Two examples of tessellation correct Vs. incorrect behavior
Tessellation routines seems to present problems for sketches
mixing arcs with Beziers and arcs with arcs.
Attached herein there's an example of correct behavior
(file correct.g) consisting in a sketch composed of closed
beziers and circles that extrudes and converts well to (for
example) STL format:
$ g-stl -o correct.stl correct.g ext
428 triangles written
In addition there's the problematic example mixing arcs
and beziers in a topological correct closed sketch (see incorrect.asc
for details about correctness of vertex linking) that extrudes well on mged
and can be raytraced without problems but makes g-stl complain
about some issue regarding the fact that sketch loop is not closed:
$ g-stl -o incorrect.stl incorrect.g ext
rt_extrude_tess: A loop is not closed in sketch sk
tessellation failed!!
nmg_booltree_leaf_tess(ext): tessellation failure
db_walk_subtree() FAIL on '/ext'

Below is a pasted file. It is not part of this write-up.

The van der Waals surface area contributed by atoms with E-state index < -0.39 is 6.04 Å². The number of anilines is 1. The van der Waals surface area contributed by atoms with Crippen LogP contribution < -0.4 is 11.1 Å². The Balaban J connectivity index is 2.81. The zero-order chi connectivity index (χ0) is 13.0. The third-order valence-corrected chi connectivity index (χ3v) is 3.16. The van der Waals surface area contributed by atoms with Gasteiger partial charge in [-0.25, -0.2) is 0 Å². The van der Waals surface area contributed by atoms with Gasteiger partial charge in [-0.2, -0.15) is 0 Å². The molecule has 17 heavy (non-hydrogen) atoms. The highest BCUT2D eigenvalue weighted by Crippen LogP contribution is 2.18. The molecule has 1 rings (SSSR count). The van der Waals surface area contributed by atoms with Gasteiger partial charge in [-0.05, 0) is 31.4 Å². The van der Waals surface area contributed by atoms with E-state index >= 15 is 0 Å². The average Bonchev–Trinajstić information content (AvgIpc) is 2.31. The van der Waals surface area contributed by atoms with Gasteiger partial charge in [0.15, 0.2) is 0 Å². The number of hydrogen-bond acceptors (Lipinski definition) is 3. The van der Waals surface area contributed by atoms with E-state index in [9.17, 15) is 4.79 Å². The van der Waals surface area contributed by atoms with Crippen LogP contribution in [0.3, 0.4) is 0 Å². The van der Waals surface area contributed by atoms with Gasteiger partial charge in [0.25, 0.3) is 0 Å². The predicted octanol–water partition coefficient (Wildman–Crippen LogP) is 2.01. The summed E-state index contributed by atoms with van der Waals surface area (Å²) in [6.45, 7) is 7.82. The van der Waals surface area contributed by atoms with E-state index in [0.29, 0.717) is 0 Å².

0 triangles written
alfonso.egio@gmail.com
Two examples of tessellation correct Vs. incorrect behavior
The problem with the sketch in "incorrect.g" is that the segments are not consistent in their direction. Every segment (line, circular arc, bezier) has a start vertex and an end vertex. For a loop to be closed, each end vertex must be the start vertex of another segment. In "incorrect.g" there are segments that start at a vertex that is the start vertex of another segment, and segments with an end vertex that is the end vertex of another segment. Reversing the direction of two of the segments in "incorrect.g" will allow g-stl to succeed. This change can be accomplished using the command:
db adjust sk SL { { bezier D 3 P { 3 2 1 0 } } { bezier D 3 P { 4 5 6 7 } } { carc S 0 E 4 R 0.8669825810741810245829697 L 1 O 0 } { carc S 7 E 3 R 0.8617633860033965254032751 L 1 O 0 } }
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